Voting Rights and Wrongs – The American Conservative

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Your humble columnist did not always have his registration or identification in voting order.

After discussing the matter at length with both my wife and my father confessor, I have decided that it is finally time to speak out about a series of traumatic incidents from my past. My decision to speak up was not made lightly. Even now I realize that I’m hesitating. But to remain silent at this point while the fate of our democracy is at stake would be inexcusable.

In 2012, I made a last-minute attempt to vote in the presidential election, largely because I had opinions about the ballot initiative that would eventually legalize so-called “medical cannabis” in the state of Michigan. When I got to what I thought would be my designated polling station, I was turned away at the door. According to the designated election observers, two gray-haired Democratic librarians of a breed that is vanishingly rare today, I wasn’t registered in that department. They also said my driver’s license had expired. They just couldn’t allow me to cast even a tentative vote.

This grotesque violation of my civil liberties would be perpetuated years later, when I returned to the largest state in the Union after half a decade in Washington, DC. Here, the clerk at the Secretary of State who issued me a new Michigan driver’s license after I paid for several outstanding tickets over the phone didn’t ask me if I wanted to register to vote, even though she had done the same for my wife a few weeks earlier. That meant that a few years later, when I tried to take a few minutes away from work to vote for Tulsi Gabbard in the 2016 Michigan Democratic Primary, I was again denied my “right to vote.”

I wish I could say I was joking about all of the above, but I have been solemnly assured by Democratic politicians, including our President during his recent trip to Georgia, that both of these seemingly harmless incidents were not the result of my own laziness (and petty crime) but hardships worthy of a Jim Crow. To insist that a person wishing to vote in a presidential election vote in the correct place with valid photo ID is tantamount to denying the right to vote itself.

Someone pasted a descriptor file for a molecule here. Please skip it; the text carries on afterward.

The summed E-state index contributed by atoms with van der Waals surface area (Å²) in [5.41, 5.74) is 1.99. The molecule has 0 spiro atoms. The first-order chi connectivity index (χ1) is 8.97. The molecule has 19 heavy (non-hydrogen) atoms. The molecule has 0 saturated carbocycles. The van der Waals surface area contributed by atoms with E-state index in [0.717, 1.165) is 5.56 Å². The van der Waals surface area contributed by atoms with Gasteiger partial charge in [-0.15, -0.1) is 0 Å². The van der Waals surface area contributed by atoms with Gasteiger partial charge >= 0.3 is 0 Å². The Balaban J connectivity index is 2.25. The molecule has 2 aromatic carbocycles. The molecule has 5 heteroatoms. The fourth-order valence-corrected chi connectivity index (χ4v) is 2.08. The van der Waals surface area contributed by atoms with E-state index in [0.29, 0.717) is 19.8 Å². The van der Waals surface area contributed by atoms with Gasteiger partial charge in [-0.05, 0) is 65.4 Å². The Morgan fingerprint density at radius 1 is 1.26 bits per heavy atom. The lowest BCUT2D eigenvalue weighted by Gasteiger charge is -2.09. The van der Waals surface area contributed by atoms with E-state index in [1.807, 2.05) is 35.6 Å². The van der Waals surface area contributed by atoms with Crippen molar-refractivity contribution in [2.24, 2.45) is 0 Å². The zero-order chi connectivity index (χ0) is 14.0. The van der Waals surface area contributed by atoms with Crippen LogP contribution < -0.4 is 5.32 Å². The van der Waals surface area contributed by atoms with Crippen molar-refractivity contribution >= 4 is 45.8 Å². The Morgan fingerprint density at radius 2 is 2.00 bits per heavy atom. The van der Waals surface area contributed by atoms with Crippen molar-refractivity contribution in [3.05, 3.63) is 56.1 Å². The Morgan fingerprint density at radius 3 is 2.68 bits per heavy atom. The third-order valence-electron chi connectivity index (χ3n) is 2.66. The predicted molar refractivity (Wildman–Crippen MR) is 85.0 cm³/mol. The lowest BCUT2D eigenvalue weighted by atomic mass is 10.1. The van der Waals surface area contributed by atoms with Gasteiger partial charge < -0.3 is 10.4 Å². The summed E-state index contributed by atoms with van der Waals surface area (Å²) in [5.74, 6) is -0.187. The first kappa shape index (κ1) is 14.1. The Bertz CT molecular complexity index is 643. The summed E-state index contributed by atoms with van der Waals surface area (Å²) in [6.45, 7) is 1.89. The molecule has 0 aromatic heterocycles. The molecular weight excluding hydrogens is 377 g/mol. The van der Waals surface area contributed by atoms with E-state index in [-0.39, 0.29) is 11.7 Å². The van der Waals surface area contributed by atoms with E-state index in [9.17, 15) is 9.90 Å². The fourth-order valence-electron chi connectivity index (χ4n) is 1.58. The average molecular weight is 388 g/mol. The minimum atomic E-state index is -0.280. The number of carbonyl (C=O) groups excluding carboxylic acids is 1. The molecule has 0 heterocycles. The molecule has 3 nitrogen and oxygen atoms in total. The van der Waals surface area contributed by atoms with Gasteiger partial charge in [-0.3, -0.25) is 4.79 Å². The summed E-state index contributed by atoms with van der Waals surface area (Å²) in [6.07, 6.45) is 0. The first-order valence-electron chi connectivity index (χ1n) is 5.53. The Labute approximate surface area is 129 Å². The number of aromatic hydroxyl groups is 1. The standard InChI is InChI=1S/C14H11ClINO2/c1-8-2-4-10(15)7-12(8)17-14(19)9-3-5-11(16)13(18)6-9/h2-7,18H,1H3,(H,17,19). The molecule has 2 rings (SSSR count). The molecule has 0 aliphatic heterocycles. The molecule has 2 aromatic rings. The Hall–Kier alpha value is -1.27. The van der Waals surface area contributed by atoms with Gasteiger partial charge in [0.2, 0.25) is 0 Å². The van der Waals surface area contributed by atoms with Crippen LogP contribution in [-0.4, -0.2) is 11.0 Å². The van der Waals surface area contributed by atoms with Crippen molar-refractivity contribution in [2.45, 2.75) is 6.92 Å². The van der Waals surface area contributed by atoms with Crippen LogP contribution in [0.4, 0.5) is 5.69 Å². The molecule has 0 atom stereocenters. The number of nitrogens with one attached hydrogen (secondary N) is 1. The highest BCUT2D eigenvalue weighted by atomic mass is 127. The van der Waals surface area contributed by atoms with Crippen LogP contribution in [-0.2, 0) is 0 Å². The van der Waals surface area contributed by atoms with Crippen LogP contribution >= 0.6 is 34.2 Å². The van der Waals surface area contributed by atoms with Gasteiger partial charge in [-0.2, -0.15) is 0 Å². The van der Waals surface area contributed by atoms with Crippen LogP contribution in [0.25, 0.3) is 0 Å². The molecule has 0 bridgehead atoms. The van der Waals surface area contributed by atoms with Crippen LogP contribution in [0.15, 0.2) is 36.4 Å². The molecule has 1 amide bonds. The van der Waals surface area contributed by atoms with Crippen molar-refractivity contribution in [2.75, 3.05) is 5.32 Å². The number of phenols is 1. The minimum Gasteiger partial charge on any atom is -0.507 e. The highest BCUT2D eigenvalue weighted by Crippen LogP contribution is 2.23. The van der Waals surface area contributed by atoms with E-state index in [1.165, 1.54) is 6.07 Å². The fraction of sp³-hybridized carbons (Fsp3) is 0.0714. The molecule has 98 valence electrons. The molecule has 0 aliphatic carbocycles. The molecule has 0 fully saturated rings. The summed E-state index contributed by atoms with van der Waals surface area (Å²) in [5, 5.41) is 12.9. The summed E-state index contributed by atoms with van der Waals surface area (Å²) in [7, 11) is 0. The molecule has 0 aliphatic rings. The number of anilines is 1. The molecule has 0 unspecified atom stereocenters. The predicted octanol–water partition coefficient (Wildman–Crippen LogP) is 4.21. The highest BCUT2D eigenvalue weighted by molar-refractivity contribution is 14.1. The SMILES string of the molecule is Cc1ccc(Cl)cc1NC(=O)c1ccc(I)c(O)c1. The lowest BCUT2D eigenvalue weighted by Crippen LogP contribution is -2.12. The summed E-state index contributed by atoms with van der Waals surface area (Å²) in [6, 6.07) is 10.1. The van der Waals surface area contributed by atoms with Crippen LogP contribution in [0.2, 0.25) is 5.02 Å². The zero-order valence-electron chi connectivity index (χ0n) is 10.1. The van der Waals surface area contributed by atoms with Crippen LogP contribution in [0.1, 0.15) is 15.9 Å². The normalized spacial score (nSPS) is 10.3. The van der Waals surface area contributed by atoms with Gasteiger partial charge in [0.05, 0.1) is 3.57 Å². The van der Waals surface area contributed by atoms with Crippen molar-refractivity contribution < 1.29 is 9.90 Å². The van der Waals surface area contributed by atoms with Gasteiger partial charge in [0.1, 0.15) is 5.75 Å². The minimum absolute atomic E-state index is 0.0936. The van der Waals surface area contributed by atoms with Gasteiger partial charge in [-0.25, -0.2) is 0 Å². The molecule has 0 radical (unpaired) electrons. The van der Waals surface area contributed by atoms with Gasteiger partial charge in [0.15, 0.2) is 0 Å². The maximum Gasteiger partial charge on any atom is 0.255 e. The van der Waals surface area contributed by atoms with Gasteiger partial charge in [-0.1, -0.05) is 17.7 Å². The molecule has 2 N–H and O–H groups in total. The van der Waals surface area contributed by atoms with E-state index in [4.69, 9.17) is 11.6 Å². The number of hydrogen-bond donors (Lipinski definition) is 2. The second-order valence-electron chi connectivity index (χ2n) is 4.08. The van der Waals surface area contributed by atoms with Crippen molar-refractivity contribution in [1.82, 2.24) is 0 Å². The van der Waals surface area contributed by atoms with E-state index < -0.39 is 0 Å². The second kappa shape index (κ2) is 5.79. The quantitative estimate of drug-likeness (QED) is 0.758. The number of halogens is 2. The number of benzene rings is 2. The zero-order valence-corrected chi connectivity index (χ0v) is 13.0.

I suppose that’s why Kyrsten Sinema, apparently the second openly LGBTQIA+ woman elected to the US Senate and former co-host of a 9/11 Truther radio show, is now a hate figure in progressive circles is. Look, Sinema has discovered that sitting on the cusp between the two parties is an enviable position in an evenly divided House of Lords. As I write this, Sinema is being threatened with primary challenges and having a significant portion of her donor support withdrawn for not supporting the abolition of the filibuster – don’t ask me what that means – in order to say goodbye to what mainstream newspapers are now getting down to refer uniformly as “suffrage” legislation.

I’m still not entirely sure what that phrase means. If the proposed legislation is any indication, “right to vote” means being able to request what we still quaintly call “mail-by-vote” months in advance to deposit those slips virtually anywhere on Registering in line for election day without a driver’s license (even though the mail-in ballot has somehow been “harvested”) and God knows what else. By these standards, up until last fall, virtually no one in this country’s history enjoyed voting rights.

How on earth this maximalist understanding of voting rights is compatible with vaccination regulations (which also require photo identification lest some prankster borrow his friend’s CDC-issued piece of tissue paper) I can’t say. Part of me wishes a cynical Republican would propose a new bipartisan deal that would include a nationwide vaccination mandate to vote on.

But what I really hate about all of this meta talk is the bad faith on both sides. By now it should be possible for intelligent adults to discuss the electoral calculations of our two major political parties, one of which benefits from lax electoral regulations, the other seemingly–I’m not quite sure whether she’s right about that–benefits from sensible restrictions.

Rather than siding with either party, I should get my own views straight: it would be a happier world if we didn’t vote at all, but otherwise I wouldn’t need any more ID to vote than I do to vote to buy from alcoholic beverages or tobacco. I would also abolish driver’s licenses to drive motor vehicles, which in any case do not significantly improve the quality of drivers. Until the world agrees with me, however, I will continue to lament the heavy burdens placed on me last November when I was forced to cast a provisional ballot despite three years of uninterrupted – and exorbitant – property taxes.

yours in battle.

Matthew Walther is publisher of The lamp and co-editor of The American Conservative.





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